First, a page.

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ConFuzzled social signifier badge accessibility audit

This is a brief overview of accessibility issues that I identified with the ConFuzzled social signifiers tool on 8th April 2024.

These issues were identified using a combination of automated and manual tests using common web browsers and assistive technologies (AT).

The audit was timeboxed to two hours and is not intended to be completely thorough or authoritative. It is here as a starter guide to issues that exist and improvements that could be made.

These issues are mapped to version 2.2 of the Web Content Accessibility Guidelines (WCAG), a set of accessibility criteria curated by the Web Accessibility Initiative (WAI) at the W3C. WCAG criteria are split into three ‘levels’ of compliance:

  • Level A: Considered to be the bare minimum necessary for accessibility compliance.
  • Level AA: An ‘acceptable’ level of compliance. This level is specifically referenced by various governments (including those of the US and UK) as their baseline for compliance with equality legislation.
  • Level AAA: Maximum compliance. This is generally only considered necessary for services that explicitly cater to disabled and special needs individuals.

Today, I primarily checked for compliance against levels A and AA. This doesn’t mean that the social signifiers tool wouldn’t benefit from also incorporating aspects of level AAA, just that I did not include the majority of level AAA criteria in the audit process.

I only audited the social signifiers tool itself, and not the surrounding page or other pages on the ConFuzzled website.

It’s important to note that WCAG is a set of guidelines. There may be situations where technical limitations or the nature of something makes it impossible to make accessible. In these situations it’s recommended to list these as known issues in an accessibility statement.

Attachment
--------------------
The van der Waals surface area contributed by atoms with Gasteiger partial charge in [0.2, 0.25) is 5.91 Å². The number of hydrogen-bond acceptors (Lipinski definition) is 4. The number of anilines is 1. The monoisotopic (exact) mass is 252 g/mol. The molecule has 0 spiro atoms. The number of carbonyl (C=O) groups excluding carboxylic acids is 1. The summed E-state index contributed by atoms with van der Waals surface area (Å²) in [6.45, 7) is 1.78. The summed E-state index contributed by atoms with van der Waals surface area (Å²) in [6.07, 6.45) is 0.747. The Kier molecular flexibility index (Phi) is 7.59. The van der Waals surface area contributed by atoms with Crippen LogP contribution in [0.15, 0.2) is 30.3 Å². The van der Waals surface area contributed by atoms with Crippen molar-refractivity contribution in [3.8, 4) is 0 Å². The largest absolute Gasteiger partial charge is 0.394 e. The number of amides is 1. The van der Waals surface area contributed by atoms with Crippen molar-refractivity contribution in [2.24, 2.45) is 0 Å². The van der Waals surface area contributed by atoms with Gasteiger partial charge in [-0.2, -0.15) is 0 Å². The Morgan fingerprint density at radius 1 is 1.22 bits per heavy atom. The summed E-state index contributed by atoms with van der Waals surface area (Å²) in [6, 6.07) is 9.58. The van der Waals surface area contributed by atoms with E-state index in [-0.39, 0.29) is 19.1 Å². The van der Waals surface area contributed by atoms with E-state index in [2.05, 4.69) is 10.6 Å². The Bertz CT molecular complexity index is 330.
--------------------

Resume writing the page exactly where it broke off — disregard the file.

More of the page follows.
Finally, I ask that you please take this report in the constructive manner it’s intended in. I’m more than aware that the social signifiers tool and the ConFuzzled website as a whole is built and maintained by volunteers, and I’m not attempting to discredit the website, organisation or those who work on it. Many websites, large and small, get accessibility wrong.

If you have any further comments or questions about the content of this report, feel free to contact me through whatever means you prefer. I’m happy to try and help rectify any of the issues identified here.


The new iteration of the social signifiers tool represents a significant improvement over the previous versions in terms of web accessibility. It gets pretty much all of the fundamentals correct (which just makes my job harder!)

Consequentially, many of the recommendations below serve to improve or enhance the user experience for assistive technology users. Debatably, most of them aren’t necessary to successfully use the tool.


Replace instances of title with aria-label

Many screen readers do not automatically announce title attributes, only announcing them after other content or if a user specifically prompts for it to be announced using a keyboard command.

Additionally, title attributes do not prevent the announcement of child text strings, which in many cases can lead to overly verbose announcements.

For example, when announcing the first item in the dropdown list, VoiceOver and JAWS will first announce the image’s alt text, then the visible text, then the title attribute, resulting in something similar to this: